Crime (Overseas Production Orders) Bill [Lords] DebateFull Debate: Read Full Debate
Mr Dominic GrieveMain Page: Mr Dominic Grieve (Independent) - Beaconsfield)
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Yes, and in answer to the amendment that was tabled but not selected, Ministers are obliged to act in accordance with our ECHR obligations. Throughout this process, we have a legal duty under the Human Rights Act 1998 to act compatibly with convention rights, including article 1 of the 13th protocol, which was incorporated in schedule 1 to the Human Rights Acts 1998 through the Human Rights Act (Amendment) Order 2004. Were Ministers to act unlawfully in making subordinate legislation under subsection 5(b) which was incompatible with the convention rights, it would be open to the courts to strike down that legislation by applying ordinary public law principles.
My right hon. and learned Friend, whom I have known a long time, is the straightest politician in this House and always has the best motives. He is also the lawyer that one would want at one’s side in government, because he tells it how it is, not how one wants it to be. I thank him for his point. He knows how far back this effort goes. This Bill is not a political charge or an ideological step. In fact, without this amendment, it is probably one of the most boring Bills that we have taken through the House, but it is not a playground for ideological posturing on a theoretical issue.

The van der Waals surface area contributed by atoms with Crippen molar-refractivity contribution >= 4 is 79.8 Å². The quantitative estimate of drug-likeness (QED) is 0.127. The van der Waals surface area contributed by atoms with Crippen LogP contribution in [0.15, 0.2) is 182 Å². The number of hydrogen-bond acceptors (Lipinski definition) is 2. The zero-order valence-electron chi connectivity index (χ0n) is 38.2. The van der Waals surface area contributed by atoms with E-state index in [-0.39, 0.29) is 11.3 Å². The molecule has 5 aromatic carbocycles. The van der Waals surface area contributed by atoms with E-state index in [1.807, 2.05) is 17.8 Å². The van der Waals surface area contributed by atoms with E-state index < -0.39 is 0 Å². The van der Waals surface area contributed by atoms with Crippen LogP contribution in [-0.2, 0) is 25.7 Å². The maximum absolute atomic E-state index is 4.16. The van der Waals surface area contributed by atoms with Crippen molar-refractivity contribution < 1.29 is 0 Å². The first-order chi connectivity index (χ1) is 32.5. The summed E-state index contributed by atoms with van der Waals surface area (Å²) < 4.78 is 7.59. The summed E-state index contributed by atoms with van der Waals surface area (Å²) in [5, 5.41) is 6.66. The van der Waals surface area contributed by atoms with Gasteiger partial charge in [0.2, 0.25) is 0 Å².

There is a clear choice here: take up the offer from the United States, reject the amendment and help to keep our constituents safe, or agree with the right hon. Member for Hackney North and Stoke Newington who believes that this matter is a problem even though there are no examples from the past 20 years. She believes that we should say no to the US offer and put the whole thing at risk because our tiny amount of data could be combined with a criminal investigation overseas, when the crime is a capital offence and the offender is in a country or US state that has the death penalty, and our data alone could be the crucial piece of evidence that leads to a conviction. If ever there was an example of politics getting in the way for the most bizarre and abstract reason, it is here.